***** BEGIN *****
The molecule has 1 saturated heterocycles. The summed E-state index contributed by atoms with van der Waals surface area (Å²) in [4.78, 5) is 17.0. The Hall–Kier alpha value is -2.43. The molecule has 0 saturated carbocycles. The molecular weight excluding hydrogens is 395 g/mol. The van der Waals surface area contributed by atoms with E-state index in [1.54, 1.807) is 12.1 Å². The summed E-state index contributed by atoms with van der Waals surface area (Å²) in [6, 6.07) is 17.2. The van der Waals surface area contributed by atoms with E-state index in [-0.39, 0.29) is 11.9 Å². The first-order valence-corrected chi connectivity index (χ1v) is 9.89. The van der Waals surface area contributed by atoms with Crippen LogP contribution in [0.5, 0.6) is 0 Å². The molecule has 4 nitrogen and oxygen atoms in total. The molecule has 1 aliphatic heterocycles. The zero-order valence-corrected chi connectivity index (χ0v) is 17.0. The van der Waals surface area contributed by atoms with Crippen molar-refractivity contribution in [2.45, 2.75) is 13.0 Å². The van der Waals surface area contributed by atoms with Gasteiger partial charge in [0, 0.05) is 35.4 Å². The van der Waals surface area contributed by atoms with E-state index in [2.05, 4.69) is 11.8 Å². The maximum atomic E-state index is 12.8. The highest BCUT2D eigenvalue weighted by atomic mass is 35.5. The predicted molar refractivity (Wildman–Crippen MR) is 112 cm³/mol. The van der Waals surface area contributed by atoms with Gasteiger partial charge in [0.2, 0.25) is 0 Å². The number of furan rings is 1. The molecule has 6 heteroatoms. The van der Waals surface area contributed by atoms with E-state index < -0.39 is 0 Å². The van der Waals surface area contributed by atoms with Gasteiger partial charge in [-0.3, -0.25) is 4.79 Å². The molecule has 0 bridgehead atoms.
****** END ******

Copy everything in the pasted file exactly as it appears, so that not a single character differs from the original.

The molecule has 1 saturated heterocycles. The summed E-state index contributed by atoms with van der Waals surface area (Å²) in [4.78, 5) is 17.0. The Hall–Kier alpha value is -2.43. The molecule has 0 saturated carbocycles. The molecular weight excluding hydrogens is 395 g/mol. The van der Waals surface area contributed by atoms with E-state index in [1.54, 1.807) is 12.1 Å². The summed E-state index contributed by atoms with van der Waals surface area (Å²) in [6, 6.07) is 17.2. The van der Waals surface area contributed by atoms with E-state index in [-0.39, 0.29) is 11.9 Å². The first-order valence-corrected chi connectivity index (χ1v) is 9.89. The van der Waals surface area contributed by atoms with Crippen LogP contribution in [0.5, 0.6) is 0 Å². The molecule has 4 nitrogen and oxygen atoms in total. The molecule has 1 aliphatic heterocycles. The zero-order valence-corrected chi connectivity index (χ0v) is 17.0. The van der Waals surface area contributed by atoms with Crippen molar-refractivity contribution in [2.45, 2.75) is 13.0 Å². The van der Waals surface area contributed by atoms with Gasteiger partial charge in [0, 0.05) is 35.4 Å². The van der Waals surface area contributed by atoms with E-state index in [2.05, 4.69) is 11.8 Å². The maximum atomic E-state index is 12.8. The highest BCUT2D eigenvalue weighted by atomic mass is 35.5. The predicted molar refractivity (Wildman–Crippen MR) is 112 cm³/mol. The van der Waals surface area contributed by atoms with Gasteiger partial charge in [0.2, 0.25) is 0 Å². The number of furan rings is 1. The molecule has 6 heteroatoms. The van der Waals surface area contributed by atoms with E-state index < -0.39 is 0 Å². The van der Waals surface area contributed by atoms with Gasteiger partial charge in [-0.3, -0.25) is 4.79 Å². The molecule has 0 bridgehead atoms.